|Influenza vaccination takes on extra importance this fall and winter|
|Similarities to COVID-19 can be confusing|
|Published Sunday, October 11, 2020 8:35 pm|
|Flu season takes on extra urgency for vaccinations with the COVID-19 pandemic showing no signs of abating.|
Influenza season, more commonly known as the flu, begins in December and runs through April, typically peaking in January. Each year, 3-11% of Americans are infected, which can result in hospitalization or even death. The Centers for Disease Control and Prevention estimates that 35.5 million people had the flu during the 2018-19 season, with 16.5 million seeking medical care, 490,600 hospitalized and 34,200 deaths.
Dr. James Reed of Novant Health Primary Care Mint Hill explains that the best tools for dealing with the flu are vaccination and physical distancing, frequent handwashing and avoiding those who are sick. He recommends getting a flu shot annually for prevention well before December. The vaccine takes two weeks to maximize its effects to fight off the disease. Waiting until you feel something coming on is too late.
Similar symptoms between the flu and COVID-19 include fever, headache, fatigue and muscle ache. However, COVID-19 also includes a loss of taste and smell. COVID-19 may also cause a rash.
“There’s a huge overlap in the symptoms,” Reed said.
While treatment for COVID-19 has improved over the last several months, it is 10 times more deadly than influenza.
“It has to be taken very seriously in terms of taking the precautions of wearing masks, avoiding social situations and washing your hands often,” Reed said.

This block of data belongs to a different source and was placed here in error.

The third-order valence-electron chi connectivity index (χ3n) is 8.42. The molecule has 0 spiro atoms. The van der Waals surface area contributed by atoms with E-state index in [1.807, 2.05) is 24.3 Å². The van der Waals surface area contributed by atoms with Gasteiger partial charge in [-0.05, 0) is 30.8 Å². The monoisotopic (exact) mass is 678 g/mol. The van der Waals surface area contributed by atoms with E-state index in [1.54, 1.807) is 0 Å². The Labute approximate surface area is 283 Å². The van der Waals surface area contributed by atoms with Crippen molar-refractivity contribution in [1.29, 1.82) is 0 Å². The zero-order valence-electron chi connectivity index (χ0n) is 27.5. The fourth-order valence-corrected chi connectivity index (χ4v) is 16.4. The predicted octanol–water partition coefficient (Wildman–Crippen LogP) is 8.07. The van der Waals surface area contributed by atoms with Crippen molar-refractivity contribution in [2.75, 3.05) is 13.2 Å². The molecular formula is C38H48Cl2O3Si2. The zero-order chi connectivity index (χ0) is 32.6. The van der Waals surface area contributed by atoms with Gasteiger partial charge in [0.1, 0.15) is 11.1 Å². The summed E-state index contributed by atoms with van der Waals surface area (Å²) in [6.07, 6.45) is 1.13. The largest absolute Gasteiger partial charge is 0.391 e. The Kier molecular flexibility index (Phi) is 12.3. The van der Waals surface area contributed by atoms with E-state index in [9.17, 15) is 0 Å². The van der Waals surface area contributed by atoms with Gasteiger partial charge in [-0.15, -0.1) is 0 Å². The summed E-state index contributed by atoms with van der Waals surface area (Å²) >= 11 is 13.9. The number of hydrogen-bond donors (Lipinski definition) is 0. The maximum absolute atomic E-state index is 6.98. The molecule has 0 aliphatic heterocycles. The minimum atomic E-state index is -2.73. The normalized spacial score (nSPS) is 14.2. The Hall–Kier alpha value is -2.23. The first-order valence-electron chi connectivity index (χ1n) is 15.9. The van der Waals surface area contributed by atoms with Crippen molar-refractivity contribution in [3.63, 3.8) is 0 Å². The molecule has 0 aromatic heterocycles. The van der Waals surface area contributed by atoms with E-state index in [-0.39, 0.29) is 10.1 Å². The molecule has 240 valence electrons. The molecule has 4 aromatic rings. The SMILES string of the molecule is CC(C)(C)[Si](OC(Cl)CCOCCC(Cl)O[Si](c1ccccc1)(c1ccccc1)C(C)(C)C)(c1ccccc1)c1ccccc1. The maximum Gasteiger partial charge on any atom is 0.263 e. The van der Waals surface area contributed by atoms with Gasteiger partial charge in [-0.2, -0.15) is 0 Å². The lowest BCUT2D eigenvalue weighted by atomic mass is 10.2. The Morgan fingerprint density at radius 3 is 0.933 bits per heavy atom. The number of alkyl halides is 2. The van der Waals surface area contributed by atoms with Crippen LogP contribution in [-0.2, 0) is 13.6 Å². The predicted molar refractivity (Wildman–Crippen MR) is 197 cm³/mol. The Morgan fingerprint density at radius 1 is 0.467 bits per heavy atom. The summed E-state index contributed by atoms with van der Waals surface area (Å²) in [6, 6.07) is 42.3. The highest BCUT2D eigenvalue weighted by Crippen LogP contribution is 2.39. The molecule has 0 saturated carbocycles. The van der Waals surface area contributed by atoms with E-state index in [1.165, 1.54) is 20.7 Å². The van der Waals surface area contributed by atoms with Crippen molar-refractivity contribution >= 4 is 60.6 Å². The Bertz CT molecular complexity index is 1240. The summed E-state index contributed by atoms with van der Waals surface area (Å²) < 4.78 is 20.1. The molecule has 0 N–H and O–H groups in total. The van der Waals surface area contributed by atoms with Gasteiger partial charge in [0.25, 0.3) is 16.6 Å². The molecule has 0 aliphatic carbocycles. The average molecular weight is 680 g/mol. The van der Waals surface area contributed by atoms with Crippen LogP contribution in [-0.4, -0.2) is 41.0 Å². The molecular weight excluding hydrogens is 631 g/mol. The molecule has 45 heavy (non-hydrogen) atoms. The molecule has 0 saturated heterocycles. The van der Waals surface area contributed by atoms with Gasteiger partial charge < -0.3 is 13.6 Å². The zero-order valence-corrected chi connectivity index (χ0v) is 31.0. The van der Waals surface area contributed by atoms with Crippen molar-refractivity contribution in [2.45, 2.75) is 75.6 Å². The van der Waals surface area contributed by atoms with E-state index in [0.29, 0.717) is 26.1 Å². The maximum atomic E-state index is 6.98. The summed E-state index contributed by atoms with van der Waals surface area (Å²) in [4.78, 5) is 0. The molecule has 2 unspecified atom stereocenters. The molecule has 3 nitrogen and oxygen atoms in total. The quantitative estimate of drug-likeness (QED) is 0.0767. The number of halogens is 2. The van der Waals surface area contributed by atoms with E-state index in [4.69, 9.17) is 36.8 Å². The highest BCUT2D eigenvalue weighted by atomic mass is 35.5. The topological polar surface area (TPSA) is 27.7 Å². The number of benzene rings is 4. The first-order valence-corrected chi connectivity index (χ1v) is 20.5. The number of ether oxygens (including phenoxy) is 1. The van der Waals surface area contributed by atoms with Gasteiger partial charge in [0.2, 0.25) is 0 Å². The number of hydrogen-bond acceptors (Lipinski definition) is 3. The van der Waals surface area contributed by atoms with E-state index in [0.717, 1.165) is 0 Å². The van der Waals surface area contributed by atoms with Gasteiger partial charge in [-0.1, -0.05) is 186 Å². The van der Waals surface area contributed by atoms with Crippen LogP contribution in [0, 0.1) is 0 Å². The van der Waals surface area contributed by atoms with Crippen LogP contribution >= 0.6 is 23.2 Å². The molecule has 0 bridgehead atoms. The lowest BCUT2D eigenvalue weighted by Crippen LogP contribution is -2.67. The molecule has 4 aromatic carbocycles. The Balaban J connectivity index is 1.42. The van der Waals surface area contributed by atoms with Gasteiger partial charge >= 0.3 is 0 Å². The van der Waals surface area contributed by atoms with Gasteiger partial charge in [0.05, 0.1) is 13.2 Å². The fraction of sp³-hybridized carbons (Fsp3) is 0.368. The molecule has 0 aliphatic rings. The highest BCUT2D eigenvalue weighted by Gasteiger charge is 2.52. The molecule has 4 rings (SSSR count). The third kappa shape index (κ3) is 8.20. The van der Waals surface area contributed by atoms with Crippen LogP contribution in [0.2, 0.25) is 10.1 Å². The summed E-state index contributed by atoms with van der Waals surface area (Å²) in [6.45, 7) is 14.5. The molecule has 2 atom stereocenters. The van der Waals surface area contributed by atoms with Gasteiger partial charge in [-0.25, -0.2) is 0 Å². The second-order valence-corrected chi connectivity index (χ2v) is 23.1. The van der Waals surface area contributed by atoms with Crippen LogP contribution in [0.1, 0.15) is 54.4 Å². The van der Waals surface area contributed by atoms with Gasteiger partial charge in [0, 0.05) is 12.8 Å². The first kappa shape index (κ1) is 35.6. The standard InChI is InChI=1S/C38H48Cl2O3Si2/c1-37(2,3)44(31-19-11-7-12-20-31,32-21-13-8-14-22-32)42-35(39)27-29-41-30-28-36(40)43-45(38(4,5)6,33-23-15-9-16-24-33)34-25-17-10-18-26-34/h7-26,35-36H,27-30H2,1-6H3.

Reed advises patients to get the flu shot, even if they do not like them or are afraid.
“They have to understand that this shot is something that has been tested and has been proven,” he said. “It is safe. It works to varying degrees. That’s the one knock is that it is not 100 percent. Very few things are, but it will reduce the odds of you getting the flu and it will also reduce the severity of the illness if you do get the flu. It certainly makes sense for anyone over a 6-month old who does not have any major [issues] to get the flu shot.”
“It is a virus that has different antigens and those antigens vary,” Reed said. “Unfortunately, it presents itself basically in a new form, in which cases some people won’t have immunity. There’s also a shift that can happen, and that shift happened in 1918 and we actually had a pandemic from influenza. In 2009 there was an H1N1 shift, and a lot more people got sick with more severity. Usually it’s a year-to-year thing, and that’s why the disease preparation for this takes the whole year.”
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